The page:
An open-source R package for identifying home locations in human mobility data

Identifying meaningful locations, such as home or work, from human mobility data has become an increasingly common prerequisite for geographic research. Although location-based services (LBS) and other mobile technology have rapidly grown in recent years, it can be challenging to infer meaningful places from such data, which – compared to conventional datasets – can be devoid of context. Existing approaches are often developed ad-hoc and can lack transparency and reproducibility. To address this, we introduce an R package for inferring home locations from LBS data. The package implements pre-existing algorithms and provides building blocks to make writing algorithmic ‘recipes’ more convenient. We evaluate this approach by analyzing a de-identified LBS dataset from Singapore that aims to balance ethics and privacy with the research goal of identifying meaningful locations. We show that ensemble approaches, combining multiple algorithms, can be especially valuable in this regard as the resulting patterns of inferred home locations closely correlate with the distribution of residential population. We hope this package, and others like it, will contribute to an increase in use and sharing of comparable algorithms, research code and data. This will increase transparency and reproducibility in mobility analyses and further the ongoing discourse around ethical big data research.

The package can be installed in R using the following command:


Specifically, the package has four built-in “recipes”. The default “recipe” is called HMLC, which weights data points across multiple time frames to “score” potentially meaningful locations. The other three “recipes” are named OSNA, APDM and FREQ.

Take the HMLC recipe as an example, there are a list of pre-conditions are used for filtering “meaningful” locations (see Fig. 1 (left)), but the thresholds for each condition are tuneable based on specific research questions. After this initial filtering phase, the algorithm uses a “scoring” phase to determine the most likely home location (see Fig. 1 (Right)).

Figure 1. Left: Default pre-conditions used for selecting "meaningful" locations in the "HMLC" recipe. Right: Default scoring standards used in the "HMLC" recipe. The weight for each activity is tunable according to a researcher's own importance.

In addition, the package allows for the customization of “recipes”, or writing them completely from scratch. Many of the existing algorithms in the literature can be expressed through a set of basic building blocks, implemented as various key functions.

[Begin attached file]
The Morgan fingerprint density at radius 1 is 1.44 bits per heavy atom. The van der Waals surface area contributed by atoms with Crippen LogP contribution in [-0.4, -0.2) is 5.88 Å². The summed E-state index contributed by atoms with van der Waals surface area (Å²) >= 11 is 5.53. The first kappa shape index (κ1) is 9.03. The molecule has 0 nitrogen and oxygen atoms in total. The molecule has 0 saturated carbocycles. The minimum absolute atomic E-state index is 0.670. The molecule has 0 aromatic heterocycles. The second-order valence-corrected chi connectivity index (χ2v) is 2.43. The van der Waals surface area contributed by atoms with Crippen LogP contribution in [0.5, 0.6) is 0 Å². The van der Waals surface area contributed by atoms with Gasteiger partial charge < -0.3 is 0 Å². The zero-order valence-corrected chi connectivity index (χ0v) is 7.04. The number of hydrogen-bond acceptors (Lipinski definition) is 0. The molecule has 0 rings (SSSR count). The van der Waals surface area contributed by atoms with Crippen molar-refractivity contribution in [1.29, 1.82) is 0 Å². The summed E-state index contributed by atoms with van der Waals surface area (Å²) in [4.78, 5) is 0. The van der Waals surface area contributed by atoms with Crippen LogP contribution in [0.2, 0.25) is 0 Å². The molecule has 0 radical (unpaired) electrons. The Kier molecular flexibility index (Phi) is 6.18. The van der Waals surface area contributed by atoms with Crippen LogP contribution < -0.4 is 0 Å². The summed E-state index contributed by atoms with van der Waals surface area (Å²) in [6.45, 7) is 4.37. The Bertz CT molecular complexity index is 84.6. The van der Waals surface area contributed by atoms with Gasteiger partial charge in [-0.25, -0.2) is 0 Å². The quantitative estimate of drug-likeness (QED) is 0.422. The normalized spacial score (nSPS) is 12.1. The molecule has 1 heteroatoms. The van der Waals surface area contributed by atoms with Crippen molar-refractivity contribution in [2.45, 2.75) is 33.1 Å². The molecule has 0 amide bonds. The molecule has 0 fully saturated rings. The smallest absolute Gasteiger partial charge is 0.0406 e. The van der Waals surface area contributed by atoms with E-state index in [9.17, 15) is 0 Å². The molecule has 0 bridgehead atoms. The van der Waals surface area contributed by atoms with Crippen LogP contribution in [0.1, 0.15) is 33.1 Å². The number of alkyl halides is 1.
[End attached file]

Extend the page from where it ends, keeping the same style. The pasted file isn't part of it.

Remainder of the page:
• validate_dataset: validates the required variables are present in the input dataset. This is a useful first step, especially in the context of reproducible workflows with different input datasets.
  • enrich_timestamp: derives additional variables from timestamp column (e.g., ‘weekday’, ‘hour of the day’) that are often used as intermediate variables in home location algorithms.
  • A set of functions that make it easier to operate on “nested” data. Nesting data (i.e., the storage of an entire table inside of a column) is a common procedure in the tidyverse approach to data manipulation. For location inference, it is often necessary to operate on doubly nested data as analysis is needed per person, per location. To aid the mental gymnastics required for this, we provide nested versions of common tidyverse functions such as mutate and summarise, as well as functions specific to location inference such as score_nested, which allows the user to perform a scoring phase, after the initial filtering. Nesting has an aditional advantage as it allows for the subsequent parallel processing of data, which can dramatically speed up computing time.
  • Finally, a function named extract_location extracts the most likely home location for each user based on the filtering and scoring in the previous steps.

More details about the package and its source code can be accessed as a GitHubrepository: https://github.com/spatialnetworkslab/homelocator. Documentation for the functions of the package and a tutorial on its use can be found on its documentation website: https://homelocator-website.netlify.app. In addition, we take Singapore as a test case to illustrate and evaluate the package and proposed approach. The dataset used is de-identified based on the workflow shown in Figure 1 and it can be downloaded from https://figshare.com/articles/dataset/De-identified_location-based_services_dataset/13394102.

Figure 2. Workflow of de-identification approach.

Chen, Q. and Poorthuis, A. (2021) Identifying home locations in human mobility data: an open-source R package for comparison and reproducibility. International Journal of Geographical Information Science, Pages 1425-1448, https://doi.org/10.1080/13658816.2021.1887489